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$9.6M federal infrastructure investment renews Canada’s largest study of aging

Dr. Christina Wolfson
Dr. Christina Wolfson, a Senior Scientist at the Research Institute of the
McGill University Health Centre (RI-MUHC)

Congratulations to Dr. Christina Wolfson, a Senior Scientist at the Research Institute of the McGill University Health Centre (RI-MUHC) and co-principal investigator of the Canadian Longitudinal Study on aging (CLSA), which just received a $9.6-million investment by the Government of Canada.

This investment will renew the infrastructure of the CLSA research platform, ensuring its progress in generating knowledge that promotes the health and well-being of older adults and informs the development of programs and policies for Canada’s aging population.

Made through the Canada Foundation for Innovation (CFI), this investment will also position the CLSA to build critical tools to help identify the early causes of chronic health conditions such as mobility impairment, disability and cognitive decline.

Launched in 2010, the CLSA is Canada’s largest study of aging following more than 50,000 individuals who were between the ages of 45 and 85 at recruitment, for 20 years.

The platform is led by Dr. Parminder Raina, the lead principal investigator at McMaster University, and co-principal investigators Dr. Christina Wolfson of the Research Institute of the McGill University Health Centre (RI-MUHC) and a professor in the Department of Epidemiology, Biostatistics & Occupational Health at McGill University and Dr. Susan Kirkland of Dalhousie University, along with a national team of researchers who lead CLSA sites at Memorial University, Université de Sherbrooke, Bruyère Research Institute/University of Ottawa, University of Manitoba, University of Calgary, Simon Fraser University, University of British Columbia and the University of Victoria.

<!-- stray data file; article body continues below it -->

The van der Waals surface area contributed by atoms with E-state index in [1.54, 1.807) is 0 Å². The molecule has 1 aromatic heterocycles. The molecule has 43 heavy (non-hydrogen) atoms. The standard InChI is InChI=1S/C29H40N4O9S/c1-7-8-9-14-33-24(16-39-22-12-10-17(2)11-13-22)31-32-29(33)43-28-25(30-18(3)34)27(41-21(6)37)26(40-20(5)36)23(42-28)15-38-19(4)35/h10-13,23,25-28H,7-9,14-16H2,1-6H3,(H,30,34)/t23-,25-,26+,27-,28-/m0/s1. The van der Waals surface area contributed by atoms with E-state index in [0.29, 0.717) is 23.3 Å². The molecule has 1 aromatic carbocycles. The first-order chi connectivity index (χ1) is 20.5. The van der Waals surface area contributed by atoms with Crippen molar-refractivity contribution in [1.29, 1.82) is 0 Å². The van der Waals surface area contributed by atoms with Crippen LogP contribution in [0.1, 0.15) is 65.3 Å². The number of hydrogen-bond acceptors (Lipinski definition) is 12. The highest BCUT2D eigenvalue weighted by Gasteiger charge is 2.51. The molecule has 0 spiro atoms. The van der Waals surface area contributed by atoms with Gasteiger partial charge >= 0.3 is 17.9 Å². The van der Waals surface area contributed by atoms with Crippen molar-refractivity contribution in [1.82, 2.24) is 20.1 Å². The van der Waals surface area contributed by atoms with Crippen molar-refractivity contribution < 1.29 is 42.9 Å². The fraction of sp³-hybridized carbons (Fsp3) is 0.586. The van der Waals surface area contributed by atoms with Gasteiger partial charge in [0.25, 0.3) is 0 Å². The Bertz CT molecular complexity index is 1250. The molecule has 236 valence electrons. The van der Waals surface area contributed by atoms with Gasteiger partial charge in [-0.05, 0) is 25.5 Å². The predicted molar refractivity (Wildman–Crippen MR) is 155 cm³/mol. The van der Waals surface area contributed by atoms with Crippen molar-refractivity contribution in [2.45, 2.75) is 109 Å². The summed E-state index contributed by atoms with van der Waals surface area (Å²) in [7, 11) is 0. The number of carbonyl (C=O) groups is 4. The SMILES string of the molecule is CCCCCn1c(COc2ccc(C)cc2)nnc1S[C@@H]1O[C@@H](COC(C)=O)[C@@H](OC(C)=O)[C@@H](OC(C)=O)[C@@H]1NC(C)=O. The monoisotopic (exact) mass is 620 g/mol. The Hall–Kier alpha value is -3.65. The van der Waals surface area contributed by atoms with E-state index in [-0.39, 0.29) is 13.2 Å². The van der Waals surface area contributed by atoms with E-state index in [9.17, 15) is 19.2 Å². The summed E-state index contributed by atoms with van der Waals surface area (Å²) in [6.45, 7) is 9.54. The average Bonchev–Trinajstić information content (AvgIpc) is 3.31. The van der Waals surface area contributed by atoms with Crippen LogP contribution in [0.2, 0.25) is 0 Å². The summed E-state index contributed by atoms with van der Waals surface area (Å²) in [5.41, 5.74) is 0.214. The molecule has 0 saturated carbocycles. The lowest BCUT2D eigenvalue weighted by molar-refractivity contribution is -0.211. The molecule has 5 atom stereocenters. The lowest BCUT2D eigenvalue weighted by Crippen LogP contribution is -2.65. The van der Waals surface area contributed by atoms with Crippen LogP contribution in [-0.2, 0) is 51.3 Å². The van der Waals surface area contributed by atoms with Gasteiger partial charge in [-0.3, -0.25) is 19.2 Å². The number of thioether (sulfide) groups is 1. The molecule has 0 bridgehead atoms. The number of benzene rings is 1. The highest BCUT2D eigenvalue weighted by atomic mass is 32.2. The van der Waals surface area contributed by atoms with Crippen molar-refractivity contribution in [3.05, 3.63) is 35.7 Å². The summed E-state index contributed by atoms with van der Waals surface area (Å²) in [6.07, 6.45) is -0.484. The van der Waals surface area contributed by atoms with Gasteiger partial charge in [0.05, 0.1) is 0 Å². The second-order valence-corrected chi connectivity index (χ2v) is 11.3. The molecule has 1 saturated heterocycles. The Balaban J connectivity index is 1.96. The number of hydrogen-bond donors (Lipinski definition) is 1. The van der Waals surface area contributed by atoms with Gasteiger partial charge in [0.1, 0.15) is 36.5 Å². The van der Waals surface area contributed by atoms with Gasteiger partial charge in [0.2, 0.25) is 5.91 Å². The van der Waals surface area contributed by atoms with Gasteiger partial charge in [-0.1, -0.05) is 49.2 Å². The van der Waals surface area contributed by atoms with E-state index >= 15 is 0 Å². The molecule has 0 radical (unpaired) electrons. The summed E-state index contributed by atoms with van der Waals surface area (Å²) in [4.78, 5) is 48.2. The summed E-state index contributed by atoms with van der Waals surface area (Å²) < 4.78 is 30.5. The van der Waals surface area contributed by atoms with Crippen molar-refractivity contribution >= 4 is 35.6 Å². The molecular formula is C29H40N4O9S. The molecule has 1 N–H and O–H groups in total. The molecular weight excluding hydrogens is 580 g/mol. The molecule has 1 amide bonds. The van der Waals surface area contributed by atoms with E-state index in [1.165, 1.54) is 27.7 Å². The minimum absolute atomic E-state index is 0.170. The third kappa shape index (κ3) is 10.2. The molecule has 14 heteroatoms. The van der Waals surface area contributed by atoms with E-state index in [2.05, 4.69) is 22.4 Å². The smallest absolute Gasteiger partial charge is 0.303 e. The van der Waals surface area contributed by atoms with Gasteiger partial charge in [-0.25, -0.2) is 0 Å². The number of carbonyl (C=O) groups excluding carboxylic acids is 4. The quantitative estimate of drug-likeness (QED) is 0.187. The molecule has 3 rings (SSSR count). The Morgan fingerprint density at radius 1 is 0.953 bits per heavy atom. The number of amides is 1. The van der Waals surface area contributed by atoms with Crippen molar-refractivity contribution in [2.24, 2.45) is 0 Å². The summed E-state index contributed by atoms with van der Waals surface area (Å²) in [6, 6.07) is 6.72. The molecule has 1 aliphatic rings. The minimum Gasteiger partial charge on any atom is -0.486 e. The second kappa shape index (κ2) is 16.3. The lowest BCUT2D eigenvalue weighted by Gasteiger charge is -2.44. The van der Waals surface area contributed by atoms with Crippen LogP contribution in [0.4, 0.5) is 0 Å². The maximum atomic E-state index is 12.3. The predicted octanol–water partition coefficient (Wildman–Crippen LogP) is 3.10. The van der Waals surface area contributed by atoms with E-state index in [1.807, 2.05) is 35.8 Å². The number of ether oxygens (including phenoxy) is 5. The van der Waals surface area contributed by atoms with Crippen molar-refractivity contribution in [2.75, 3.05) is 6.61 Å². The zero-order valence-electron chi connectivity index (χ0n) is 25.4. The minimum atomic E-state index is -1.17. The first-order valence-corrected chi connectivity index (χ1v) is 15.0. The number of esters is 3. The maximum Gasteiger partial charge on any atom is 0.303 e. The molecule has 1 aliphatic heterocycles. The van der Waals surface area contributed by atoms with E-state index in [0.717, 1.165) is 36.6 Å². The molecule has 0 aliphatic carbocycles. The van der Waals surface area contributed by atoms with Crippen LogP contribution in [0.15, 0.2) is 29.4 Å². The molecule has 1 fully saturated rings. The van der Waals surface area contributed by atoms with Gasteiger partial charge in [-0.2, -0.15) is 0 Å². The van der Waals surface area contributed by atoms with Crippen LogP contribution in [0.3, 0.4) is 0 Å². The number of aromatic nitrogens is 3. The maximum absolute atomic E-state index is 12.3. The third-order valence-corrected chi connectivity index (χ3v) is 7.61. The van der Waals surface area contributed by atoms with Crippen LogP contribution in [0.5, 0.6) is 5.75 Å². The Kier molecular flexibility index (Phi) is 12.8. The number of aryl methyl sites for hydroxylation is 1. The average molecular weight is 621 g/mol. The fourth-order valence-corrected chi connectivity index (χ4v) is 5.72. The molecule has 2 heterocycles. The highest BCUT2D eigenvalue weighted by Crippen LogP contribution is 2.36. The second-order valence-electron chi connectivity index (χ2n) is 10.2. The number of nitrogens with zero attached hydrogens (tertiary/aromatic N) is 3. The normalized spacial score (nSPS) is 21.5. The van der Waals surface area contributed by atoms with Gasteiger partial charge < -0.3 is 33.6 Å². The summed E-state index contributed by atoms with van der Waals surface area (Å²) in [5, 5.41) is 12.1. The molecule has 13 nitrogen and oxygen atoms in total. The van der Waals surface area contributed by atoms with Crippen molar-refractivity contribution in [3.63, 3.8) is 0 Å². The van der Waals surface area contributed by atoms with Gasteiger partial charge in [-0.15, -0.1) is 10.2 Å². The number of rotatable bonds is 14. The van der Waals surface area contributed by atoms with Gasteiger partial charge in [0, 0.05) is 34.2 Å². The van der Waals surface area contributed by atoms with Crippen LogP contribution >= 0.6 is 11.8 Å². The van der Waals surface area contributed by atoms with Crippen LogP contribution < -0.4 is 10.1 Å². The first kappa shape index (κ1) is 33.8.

“We are delighted by this award supporting the CLSA infrastructure at the Research Institute of the McGill University Health Centre and at McGill University,” says Dr. Wolfson, who also works in the Brain Repair and Integrative Neuroscience (BRaIN) Program of the RI-MUHC. “This investment will ensure that the platform remains a nimble and sophisticated research environment, allowing secure and timely access for researchers.”